White Grievance

White grievance is a phenomenological magic that transforms words and actions into personal attacks, ensuring a moral high ground for the magician and justifying an escalated response.

In its victim-calculus, “wear a mask” becomes a violation of civil liberties, a vaccine becomes an attempt to humiliate, and an election becomes a heist.

The important thing is what this transformation allows for. With the magic of grievance, attempting to vaccinate people, an objectively good thing, becomes a fireable offense. Administering vaccines, a step up from informing people, deserves a violent response, so we shouldn’t be surprised when anti-vaxxers ram, bomb, or riot.

As Trump said last week, “You know when you win and when you lose. If I lost this election, I could handle it pretty easily. When they steal it from you and rig it, that’s not easy and we have to fight. We have no choice.”

The greatest example of white grievance is the Lost Cause, the myth that founded Jim Crow. Since the South had always wanted the best for Black people and never insisted on slavery anyway, the Civil War was unjust. The South wasn’t full of evil slave-holders, it was filled with the nobly misunderstood who had died defending their way of life. Fighting Reconstruction became a noble pursuit, and the Klan became freedom fighters.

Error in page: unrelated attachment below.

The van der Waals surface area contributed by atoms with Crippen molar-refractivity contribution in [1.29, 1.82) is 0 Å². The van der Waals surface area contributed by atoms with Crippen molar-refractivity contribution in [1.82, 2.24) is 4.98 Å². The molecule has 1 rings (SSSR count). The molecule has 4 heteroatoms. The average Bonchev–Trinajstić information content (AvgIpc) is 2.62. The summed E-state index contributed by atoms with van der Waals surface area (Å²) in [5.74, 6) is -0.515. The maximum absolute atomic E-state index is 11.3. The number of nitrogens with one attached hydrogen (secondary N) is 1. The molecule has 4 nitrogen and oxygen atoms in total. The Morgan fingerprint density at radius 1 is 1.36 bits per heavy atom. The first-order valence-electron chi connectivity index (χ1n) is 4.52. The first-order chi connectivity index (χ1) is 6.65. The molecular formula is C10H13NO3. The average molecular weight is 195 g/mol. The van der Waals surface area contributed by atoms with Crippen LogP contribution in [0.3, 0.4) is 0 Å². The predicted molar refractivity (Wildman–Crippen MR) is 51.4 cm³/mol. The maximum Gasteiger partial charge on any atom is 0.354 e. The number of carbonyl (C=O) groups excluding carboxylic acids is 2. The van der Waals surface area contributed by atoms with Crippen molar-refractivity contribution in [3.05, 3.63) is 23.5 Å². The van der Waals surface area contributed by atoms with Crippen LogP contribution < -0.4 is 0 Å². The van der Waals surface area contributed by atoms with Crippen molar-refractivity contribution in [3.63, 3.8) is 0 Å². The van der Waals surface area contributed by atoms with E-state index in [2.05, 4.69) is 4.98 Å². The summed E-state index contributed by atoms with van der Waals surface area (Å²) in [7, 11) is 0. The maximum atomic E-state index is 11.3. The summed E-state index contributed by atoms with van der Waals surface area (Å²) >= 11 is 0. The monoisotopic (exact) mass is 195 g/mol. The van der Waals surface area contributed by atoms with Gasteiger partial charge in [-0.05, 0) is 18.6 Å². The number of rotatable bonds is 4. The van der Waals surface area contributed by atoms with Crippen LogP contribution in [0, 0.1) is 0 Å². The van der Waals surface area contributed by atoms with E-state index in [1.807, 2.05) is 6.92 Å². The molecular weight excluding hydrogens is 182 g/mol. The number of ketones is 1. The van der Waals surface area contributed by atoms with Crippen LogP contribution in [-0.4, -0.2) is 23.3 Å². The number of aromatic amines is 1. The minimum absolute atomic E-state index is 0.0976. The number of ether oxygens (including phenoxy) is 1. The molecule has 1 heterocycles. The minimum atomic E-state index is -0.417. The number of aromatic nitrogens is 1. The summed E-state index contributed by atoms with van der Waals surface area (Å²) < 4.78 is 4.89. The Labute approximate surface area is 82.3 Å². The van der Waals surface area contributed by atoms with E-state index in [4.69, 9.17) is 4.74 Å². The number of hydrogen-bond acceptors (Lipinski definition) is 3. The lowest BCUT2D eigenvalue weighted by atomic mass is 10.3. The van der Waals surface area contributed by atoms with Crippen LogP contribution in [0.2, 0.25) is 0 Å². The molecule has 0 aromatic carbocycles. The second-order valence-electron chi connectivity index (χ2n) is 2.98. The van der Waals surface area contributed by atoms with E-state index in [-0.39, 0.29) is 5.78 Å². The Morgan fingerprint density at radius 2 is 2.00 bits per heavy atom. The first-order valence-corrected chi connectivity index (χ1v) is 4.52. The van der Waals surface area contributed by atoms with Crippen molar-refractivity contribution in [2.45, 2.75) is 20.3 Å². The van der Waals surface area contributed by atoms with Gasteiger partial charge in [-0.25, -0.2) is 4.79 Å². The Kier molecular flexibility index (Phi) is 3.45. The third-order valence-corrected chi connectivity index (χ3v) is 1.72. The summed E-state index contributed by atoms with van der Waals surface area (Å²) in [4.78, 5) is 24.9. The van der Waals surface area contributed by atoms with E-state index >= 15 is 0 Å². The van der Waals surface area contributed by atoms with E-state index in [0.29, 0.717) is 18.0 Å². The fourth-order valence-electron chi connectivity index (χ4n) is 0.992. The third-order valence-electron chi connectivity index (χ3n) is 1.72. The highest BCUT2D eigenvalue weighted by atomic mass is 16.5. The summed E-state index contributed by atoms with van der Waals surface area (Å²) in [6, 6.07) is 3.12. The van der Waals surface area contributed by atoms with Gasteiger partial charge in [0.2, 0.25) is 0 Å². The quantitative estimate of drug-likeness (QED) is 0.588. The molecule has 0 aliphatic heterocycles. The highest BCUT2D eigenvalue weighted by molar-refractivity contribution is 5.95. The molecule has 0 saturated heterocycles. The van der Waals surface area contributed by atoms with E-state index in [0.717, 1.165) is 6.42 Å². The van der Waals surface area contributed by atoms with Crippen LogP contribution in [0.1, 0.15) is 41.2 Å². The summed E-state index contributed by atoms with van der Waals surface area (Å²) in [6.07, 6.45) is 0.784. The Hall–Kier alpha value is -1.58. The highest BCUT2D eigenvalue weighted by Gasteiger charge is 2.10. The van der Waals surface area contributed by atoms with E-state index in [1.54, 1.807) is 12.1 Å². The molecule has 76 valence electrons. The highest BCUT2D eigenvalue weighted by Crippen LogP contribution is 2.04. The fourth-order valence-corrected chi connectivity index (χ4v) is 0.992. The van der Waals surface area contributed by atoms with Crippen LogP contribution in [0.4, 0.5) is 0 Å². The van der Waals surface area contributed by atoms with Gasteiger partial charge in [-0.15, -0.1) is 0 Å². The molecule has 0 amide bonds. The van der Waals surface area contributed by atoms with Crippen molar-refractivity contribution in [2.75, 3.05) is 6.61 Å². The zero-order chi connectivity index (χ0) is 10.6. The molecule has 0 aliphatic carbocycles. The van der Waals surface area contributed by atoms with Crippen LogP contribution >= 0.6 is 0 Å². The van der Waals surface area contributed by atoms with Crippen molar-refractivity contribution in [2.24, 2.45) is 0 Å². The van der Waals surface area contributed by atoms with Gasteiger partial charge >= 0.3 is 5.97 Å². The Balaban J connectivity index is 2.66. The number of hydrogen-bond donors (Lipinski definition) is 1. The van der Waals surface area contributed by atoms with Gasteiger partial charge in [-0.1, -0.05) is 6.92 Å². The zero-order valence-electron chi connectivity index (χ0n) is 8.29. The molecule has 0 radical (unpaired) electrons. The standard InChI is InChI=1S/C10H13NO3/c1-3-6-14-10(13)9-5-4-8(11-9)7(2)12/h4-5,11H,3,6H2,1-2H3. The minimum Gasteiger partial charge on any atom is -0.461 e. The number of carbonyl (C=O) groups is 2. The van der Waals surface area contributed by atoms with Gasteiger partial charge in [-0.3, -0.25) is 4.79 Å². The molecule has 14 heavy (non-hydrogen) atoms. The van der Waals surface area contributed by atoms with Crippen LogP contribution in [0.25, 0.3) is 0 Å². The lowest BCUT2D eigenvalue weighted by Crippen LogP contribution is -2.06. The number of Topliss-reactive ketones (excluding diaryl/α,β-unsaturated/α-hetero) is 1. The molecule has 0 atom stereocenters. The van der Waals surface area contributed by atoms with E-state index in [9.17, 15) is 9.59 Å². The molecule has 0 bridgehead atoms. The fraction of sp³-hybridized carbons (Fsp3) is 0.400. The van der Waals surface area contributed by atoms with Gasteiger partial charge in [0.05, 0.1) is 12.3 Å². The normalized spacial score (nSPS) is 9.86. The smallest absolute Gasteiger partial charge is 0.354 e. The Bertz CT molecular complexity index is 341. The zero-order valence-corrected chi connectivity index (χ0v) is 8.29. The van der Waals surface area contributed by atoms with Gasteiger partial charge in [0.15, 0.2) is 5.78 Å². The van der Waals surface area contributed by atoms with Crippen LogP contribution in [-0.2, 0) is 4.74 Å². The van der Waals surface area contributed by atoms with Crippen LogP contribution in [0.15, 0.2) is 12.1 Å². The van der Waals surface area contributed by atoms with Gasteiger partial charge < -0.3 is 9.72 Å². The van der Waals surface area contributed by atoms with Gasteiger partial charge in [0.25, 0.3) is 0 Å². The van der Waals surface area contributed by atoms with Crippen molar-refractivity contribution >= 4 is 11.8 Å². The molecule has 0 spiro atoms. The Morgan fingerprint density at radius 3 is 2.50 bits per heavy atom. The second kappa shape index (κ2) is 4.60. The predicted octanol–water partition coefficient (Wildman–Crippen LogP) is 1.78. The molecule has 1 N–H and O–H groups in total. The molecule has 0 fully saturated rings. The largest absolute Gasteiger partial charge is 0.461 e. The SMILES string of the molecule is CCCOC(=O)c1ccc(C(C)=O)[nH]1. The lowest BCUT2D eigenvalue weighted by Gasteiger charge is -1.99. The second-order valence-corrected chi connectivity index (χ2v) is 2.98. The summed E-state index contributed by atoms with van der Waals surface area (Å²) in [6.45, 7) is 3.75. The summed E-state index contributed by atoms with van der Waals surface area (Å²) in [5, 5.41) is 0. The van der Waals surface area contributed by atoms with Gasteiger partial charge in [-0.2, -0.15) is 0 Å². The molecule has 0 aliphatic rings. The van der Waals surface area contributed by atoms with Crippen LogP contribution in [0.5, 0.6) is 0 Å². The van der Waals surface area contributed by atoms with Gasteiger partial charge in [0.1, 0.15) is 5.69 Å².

White grievance takes as its logical basis the ancient “eye for an eye” but ramps it up into the Americanized “Stand Your Ground.” You have a right to protect your family and property even up to, and including, using deadly force, just ask Mark and Patricia McCloskey who were ready to kill protestors for the trespass of walking on their lawn. White grievance takes as its moral locus those phenomenal objects upon which white power has been built. P*ssy, property, and pride.

Within the system of white grievance, it is worse to give up on one’s cause than it is to fight for it since by its logic it is always morally correct. Now it is fight-for-one’s-country, fighting-for-my-manhood, fighting-for-my-family. To not fight for what one believes would reflect a lack of self-respect or confidence, since the moral thing to do would be to fight for what’s right.